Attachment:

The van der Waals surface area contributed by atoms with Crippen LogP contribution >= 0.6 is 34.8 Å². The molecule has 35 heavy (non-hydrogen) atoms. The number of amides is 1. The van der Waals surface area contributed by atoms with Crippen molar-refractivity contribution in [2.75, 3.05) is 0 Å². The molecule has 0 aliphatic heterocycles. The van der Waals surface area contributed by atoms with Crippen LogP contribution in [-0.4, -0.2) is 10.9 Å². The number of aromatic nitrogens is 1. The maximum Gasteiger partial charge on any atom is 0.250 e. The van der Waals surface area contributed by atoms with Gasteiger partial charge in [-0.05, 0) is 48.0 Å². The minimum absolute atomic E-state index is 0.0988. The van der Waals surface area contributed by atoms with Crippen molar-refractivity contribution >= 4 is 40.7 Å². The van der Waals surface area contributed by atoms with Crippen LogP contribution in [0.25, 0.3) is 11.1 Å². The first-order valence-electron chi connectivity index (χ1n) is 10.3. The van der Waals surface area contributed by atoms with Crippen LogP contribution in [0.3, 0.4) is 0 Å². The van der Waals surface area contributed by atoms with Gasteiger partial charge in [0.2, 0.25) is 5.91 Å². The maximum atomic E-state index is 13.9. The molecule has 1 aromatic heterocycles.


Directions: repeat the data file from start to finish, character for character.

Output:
The van der Waals surface area contributed by atoms with Crippen LogP contribution >= 0.6 is 34.8 Å². The molecule has 35 heavy (non-hydrogen) atoms. The number of amides is 1. The van der Waals surface area contributed by atoms with Crippen molar-refractivity contribution in [2.75, 3.05) is 0 Å². The molecule has 0 aliphatic heterocycles. The van der Waals surface area contributed by atoms with Crippen LogP contribution in [-0.4, -0.2) is 10.9 Å². The number of aromatic nitrogens is 1. The maximum Gasteiger partial charge on any atom is 0.250 e. The van der Waals surface area contributed by atoms with Gasteiger partial charge in [-0.05, 0) is 48.0 Å². The minimum absolute atomic E-state index is 0.0988. The van der Waals surface area contributed by atoms with Crippen molar-refractivity contribution >= 4 is 40.7 Å². The van der Waals surface area contributed by atoms with Crippen LogP contribution in [0.25, 0.3) is 11.1 Å². The first-order valence-electron chi connectivity index (χ1n) is 10.3. The van der Waals surface area contributed by atoms with Crippen LogP contribution in [0.3, 0.4) is 0 Å². The van der Waals surface area contributed by atoms with Gasteiger partial charge in [0.2, 0.25) is 5.91 Å². The maximum atomic E-state index is 13.9. The molecule has 1 aromatic heterocycles.